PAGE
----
Japanese and Chinese warplanes and warships are now circling each other near what Tokyo calls the Senkaku Islands and Beijing calls the Diaoyou. These rocks were occupied by Japan in 1895, when the Empire of the Sun was at war with China and colonizing Taiwan.
After Imperial Japan fell in 1945 and disgorged its colonies, the Senkakus, along with the Ryukyus -- of which the largest is Okinawa -- were returned by President Nixon. And as the Senkakus are but a few rocks sticking out of the East China Sea, no one seemed to mind, before reports surfaced of oil and gas deposits in adjacent waters.
Beijing restated China's claim. Last week, Chinese warships reportedly locked firing radar on Japanese ships and helicopters near the islands. China denies it.
What has this to do with us?
The United States has reportedly signaled Japan that the Senkakus are covered by our mutual defense treaty and if China attacks in those waters, and Japan goes to war, we stand with Japan.
Sixty years ago, U.S. commitments to go to war to keep South Korea and Japan from falling into the Stalin-Mao sphere were supported by Americans, who willingly sent their sons to the Far East to defend the "frontiers of freedom."
But South Korea and Japan long ago became economic powers, fully capable of undertaking their own defense. And the Cold War enemies we confronted no longer exist.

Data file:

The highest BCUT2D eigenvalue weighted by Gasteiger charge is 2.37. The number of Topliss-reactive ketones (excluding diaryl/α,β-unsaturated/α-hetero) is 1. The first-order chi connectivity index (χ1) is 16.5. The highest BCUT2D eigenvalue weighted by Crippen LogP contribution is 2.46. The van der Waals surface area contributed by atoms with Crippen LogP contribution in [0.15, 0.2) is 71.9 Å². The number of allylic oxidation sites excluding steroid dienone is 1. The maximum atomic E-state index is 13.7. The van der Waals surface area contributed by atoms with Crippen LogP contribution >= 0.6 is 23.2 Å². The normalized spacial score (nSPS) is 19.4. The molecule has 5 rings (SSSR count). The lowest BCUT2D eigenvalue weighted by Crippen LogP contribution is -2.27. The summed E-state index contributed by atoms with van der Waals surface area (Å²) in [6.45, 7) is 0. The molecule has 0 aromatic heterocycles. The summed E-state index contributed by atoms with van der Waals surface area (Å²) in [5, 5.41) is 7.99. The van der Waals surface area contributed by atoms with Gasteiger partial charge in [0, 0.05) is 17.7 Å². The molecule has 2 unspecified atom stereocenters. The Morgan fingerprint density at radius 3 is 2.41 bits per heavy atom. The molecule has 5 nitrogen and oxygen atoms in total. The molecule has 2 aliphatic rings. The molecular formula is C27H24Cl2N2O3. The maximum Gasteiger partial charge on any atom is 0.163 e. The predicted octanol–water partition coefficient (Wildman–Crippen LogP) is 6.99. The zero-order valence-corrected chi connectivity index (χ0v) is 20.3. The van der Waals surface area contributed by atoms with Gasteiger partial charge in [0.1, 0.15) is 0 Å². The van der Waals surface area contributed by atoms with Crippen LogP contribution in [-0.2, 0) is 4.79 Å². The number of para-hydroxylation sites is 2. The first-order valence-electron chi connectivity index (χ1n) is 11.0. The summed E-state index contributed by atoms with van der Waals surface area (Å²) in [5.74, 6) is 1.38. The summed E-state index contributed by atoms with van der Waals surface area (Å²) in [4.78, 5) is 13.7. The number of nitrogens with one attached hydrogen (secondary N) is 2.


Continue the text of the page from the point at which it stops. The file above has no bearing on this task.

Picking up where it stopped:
Why have we failed to adapt to the new world we are in? As Lord Salisbury said, "The commonest error in politics is sticking to the carcass of dead policies."
Vladimir Putin's Russia is not Stalin's. If Putin is in a quarrel with Japan over the Kuriles, why should that be our quarrel? If Japan is in a quarrel with Xi Jinping's China over the Senkakus, why is that our quarrel?
Are our war guarantees to Japan and South Korea eternal?
Undeniably, should the U.S. seek to renegotiate its defense pacts with Seoul and Tokyo, each would consider, given the rogue regime in the North, a nuclear deterrent of its own. This would stun and shock China.
But what help have the Chinese been to us lately?
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